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The dollar eased against a basket of currencies and fell against the euro on Wednesday in thin holiday trading, while a rally in commodity prices helped push the Canadian and Australian dollars to their highest levels in two months.

Traders said there was little news to support the euro’s rise, but some investors have positioned for a possible strengthening in the single currency into the new year following a stellar 2017 in which the euro had its best year against the greenback since 2003.

Sterling markets were quiet, with the pound up 0.1 percent at $1.338.

Oil prices had surged to 2-1/2 year highs on Tuesday, boosted by news of an explosion on a Libyan crude pipeline as well as voluntary OPEC-led supply cuts. Copper prices on Wednesday rocketed to their highest in three and a half years.

That helped support demand for the currencies of commodity exporting countries, with the Canadian dollar touching C$1.2659 , its highest level since October.

Similarly, the Australian dollar rose 0.4 percent to $0.7762, reaching its highest level in two months.

The U.S. dollar eased 0.1 percent against a basket of major currencies to 93.193.

The U.S. dollar was also down 0.1 percent versus the euro at $1.187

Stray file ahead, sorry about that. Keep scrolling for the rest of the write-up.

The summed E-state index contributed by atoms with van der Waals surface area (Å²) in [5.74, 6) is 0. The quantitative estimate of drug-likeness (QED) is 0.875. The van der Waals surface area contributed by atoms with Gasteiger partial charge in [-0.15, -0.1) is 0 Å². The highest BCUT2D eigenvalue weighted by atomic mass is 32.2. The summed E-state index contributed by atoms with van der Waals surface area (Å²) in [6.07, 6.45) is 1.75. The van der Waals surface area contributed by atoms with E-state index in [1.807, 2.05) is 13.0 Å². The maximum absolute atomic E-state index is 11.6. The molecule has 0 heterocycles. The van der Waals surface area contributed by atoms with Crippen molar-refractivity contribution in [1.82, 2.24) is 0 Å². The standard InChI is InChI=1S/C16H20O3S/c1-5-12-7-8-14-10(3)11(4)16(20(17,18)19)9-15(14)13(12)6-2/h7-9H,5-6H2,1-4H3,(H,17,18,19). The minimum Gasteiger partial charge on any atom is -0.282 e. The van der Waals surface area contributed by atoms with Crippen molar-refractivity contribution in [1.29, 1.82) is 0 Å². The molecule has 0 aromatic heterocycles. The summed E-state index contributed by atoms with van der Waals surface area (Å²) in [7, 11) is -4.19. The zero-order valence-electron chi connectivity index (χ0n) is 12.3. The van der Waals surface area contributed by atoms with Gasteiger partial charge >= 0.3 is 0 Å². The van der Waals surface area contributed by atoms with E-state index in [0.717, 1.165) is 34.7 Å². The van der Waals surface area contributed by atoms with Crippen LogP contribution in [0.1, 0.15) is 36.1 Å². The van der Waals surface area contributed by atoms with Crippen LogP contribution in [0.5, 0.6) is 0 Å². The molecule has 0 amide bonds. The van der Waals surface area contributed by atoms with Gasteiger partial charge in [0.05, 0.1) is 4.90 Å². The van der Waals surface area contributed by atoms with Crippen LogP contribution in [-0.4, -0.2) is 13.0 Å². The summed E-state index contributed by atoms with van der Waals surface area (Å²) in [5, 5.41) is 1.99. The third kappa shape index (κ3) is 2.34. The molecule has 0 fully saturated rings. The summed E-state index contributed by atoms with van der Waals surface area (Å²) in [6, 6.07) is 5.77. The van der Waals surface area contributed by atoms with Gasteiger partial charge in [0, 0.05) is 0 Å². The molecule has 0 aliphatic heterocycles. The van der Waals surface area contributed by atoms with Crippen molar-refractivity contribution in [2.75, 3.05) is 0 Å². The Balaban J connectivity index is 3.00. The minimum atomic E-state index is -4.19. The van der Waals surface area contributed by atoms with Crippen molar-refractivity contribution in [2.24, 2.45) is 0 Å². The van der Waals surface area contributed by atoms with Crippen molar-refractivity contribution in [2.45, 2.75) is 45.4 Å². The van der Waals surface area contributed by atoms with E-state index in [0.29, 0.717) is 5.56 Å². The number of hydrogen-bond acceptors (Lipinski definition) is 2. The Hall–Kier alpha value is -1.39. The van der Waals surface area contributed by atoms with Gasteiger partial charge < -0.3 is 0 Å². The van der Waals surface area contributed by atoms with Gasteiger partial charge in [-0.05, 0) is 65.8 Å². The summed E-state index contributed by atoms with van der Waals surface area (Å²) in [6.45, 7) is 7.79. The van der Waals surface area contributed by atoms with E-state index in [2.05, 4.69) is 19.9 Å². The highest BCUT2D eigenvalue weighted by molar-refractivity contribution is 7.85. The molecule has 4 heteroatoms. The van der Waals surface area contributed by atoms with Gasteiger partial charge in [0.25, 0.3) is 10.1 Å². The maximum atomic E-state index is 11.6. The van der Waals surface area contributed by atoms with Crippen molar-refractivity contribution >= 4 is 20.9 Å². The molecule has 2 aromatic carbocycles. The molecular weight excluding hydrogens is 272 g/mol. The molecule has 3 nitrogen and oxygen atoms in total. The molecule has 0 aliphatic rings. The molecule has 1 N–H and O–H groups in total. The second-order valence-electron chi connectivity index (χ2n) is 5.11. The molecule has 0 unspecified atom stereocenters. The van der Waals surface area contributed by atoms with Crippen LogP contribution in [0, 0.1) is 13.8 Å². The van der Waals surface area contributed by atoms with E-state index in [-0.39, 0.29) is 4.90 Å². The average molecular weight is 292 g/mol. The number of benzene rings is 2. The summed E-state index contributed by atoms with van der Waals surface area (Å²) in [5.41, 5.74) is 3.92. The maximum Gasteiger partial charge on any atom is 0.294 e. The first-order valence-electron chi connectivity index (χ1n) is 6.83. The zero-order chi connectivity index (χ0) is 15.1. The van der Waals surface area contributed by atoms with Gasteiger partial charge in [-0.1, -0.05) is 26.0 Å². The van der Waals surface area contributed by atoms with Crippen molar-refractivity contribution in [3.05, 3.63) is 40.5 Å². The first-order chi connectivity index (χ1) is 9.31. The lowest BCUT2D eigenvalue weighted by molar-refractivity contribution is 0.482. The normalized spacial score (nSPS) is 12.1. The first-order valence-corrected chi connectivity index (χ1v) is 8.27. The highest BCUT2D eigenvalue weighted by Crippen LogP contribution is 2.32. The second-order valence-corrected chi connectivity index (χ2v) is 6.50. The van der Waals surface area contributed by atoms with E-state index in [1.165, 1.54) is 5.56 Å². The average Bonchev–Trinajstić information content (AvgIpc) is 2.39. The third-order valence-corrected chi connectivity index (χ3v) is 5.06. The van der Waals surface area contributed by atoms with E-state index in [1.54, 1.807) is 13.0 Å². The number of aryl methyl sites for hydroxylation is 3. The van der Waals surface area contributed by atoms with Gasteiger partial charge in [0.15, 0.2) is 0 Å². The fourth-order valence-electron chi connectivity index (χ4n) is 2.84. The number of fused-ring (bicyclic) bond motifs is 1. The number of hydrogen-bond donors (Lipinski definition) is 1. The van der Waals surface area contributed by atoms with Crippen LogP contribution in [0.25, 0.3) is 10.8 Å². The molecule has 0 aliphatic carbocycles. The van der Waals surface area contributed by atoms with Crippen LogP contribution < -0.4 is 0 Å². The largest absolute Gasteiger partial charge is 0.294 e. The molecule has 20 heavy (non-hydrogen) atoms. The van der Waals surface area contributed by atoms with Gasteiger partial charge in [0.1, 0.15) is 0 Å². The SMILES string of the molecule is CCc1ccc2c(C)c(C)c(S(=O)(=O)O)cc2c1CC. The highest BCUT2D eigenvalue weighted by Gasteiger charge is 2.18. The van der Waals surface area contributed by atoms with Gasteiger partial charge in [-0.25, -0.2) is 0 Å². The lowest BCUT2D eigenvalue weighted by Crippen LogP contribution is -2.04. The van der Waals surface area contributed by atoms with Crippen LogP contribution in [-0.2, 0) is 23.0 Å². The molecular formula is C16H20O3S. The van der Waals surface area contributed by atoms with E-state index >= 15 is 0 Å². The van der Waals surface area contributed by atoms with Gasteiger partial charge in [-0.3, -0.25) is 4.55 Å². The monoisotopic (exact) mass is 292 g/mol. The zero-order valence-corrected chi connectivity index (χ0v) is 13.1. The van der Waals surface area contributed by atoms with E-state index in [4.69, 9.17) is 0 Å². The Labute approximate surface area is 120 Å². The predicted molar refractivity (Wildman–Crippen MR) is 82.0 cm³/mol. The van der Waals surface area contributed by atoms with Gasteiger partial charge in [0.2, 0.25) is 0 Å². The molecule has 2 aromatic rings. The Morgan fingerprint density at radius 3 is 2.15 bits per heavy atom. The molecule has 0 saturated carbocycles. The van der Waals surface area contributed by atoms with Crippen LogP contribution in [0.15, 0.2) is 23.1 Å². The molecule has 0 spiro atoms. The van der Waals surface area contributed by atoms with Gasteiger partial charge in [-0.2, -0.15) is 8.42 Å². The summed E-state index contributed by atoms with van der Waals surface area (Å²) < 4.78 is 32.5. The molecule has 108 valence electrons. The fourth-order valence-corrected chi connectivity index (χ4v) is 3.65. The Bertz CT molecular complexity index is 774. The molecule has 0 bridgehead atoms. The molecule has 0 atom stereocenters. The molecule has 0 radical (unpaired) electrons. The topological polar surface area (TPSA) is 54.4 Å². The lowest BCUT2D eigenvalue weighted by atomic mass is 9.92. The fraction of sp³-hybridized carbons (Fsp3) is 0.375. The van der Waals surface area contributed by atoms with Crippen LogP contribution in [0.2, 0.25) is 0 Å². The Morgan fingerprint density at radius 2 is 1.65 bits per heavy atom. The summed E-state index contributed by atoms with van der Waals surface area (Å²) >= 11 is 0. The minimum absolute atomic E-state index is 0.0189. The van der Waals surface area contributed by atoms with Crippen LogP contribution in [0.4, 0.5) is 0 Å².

“There are very few events to drive anything today,” said Christin Tuxen, an FX strategist at Danske Bank, adding that the passage of the U.S. government’s landmark tax reform last week was not helping the dollar. “For most people it’s not going to be this dollar-supportive event.”

Tuxen said that euro U.S. dollar trading in December had been driven by volatility in the Euro/dollar cross-currency basis swaps, which widened significantly earlier this month as demand for dollars jumped.

Monetary policy convergence could weigh on the dollar next year, now that central banks other than the U.S. Federal Reserve have either begun moving away from monetary stimulus, or started to raise interest rates, said Peter Chia, FX strategist for United Overseas Bank in Singapore.

Against this backdrop, Japanese policymakers may at least start dropping more hints about an eventual tightening of the Bank of Japan’s monetary policy, Chia said, adding that the dollar could slip to 108 yen by the end of March.

“I think that policymakers in Japan want to prepare markets way ahead for some policy change … The signaling process could be on a higher intensity next year,” he said, adding that actual BOJ policy tightening might occur only in 2019.

The dollar held steady against the yen at 113.19 yen.

Bitcoin rose 2.28 percent to about $16,124 on the Luxembourg-based Bitstamp exchange, putting it about 14 percent up this week, after last week suffering its biggest weekly drop since 2013.